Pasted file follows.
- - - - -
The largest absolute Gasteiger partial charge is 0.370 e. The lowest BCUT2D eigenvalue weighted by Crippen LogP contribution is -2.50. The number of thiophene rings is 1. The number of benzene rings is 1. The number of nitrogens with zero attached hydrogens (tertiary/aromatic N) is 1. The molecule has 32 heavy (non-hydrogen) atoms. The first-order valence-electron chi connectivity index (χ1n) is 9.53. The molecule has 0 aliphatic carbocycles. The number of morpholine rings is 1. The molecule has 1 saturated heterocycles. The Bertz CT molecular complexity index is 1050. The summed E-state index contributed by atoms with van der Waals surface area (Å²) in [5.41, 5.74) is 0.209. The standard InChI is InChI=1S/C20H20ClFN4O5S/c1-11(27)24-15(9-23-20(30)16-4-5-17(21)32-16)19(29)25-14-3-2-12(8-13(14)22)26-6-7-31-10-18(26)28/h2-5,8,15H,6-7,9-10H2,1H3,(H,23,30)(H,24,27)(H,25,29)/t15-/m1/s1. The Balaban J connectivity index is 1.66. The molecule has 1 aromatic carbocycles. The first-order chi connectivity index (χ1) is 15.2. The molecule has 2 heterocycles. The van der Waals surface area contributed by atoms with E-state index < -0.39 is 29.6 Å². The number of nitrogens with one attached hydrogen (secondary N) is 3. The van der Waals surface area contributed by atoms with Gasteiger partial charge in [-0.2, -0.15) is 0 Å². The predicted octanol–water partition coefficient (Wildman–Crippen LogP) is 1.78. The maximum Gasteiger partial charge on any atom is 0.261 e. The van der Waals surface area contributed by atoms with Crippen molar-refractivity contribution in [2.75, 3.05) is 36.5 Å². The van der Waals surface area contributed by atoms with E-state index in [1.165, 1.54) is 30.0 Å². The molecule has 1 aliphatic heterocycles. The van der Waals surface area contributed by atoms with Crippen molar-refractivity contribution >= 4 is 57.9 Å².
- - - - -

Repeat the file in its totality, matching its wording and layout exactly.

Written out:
The largest absolute Gasteiger partial charge is 0.370 e. The lowest BCUT2D eigenvalue weighted by Crippen LogP contribution is -2.50. The number of thiophene rings is 1. The number of benzene rings is 1. The number of nitrogens with zero attached hydrogens (tertiary/aromatic N) is 1. The molecule has 32 heavy (non-hydrogen) atoms. The first-order valence-electron chi connectivity index (χ1n) is 9.53. The molecule has 0 aliphatic carbocycles. The number of morpholine rings is 1. The molecule has 1 saturated heterocycles. The Bertz CT molecular complexity index is 1050. The summed E-state index contributed by atoms with van der Waals surface area (Å²) in [5.41, 5.74) is 0.209. The standard InChI is InChI=1S/C20H20ClFN4O5S/c1-11(27)24-15(9-23-20(30)16-4-5-17(21)32-16)19(29)25-14-3-2-12(8-13(14)22)26-6-7-31-10-18(26)28/h2-5,8,15H,6-7,9-10H2,1H3,(H,23,30)(H,24,27)(H,25,29)/t15-/m1/s1. The Balaban J connectivity index is 1.66. The molecule has 1 aromatic carbocycles. The first-order chi connectivity index (χ1) is 15.2. The molecule has 2 heterocycles. The van der Waals surface area contributed by atoms with E-state index < -0.39 is 29.6 Å². The number of nitrogens with one attached hydrogen (secondary N) is 3. The van der Waals surface area contributed by atoms with Gasteiger partial charge in [-0.2, -0.15) is 0 Å². The predicted octanol–water partition coefficient (Wildman–Crippen LogP) is 1.78. The maximum Gasteiger partial charge on any atom is 0.261 e. The van der Waals surface area contributed by atoms with Crippen molar-refractivity contribution in [2.75, 3.05) is 36.5 Å². The van der Waals surface area contributed by atoms with E-state index in [1.165, 1.54) is 30.0 Å². The molecule has 1 aliphatic heterocycles. The van der Waals surface area contributed by atoms with Crippen molar-refractivity contribution >= 4 is 57.9 Å².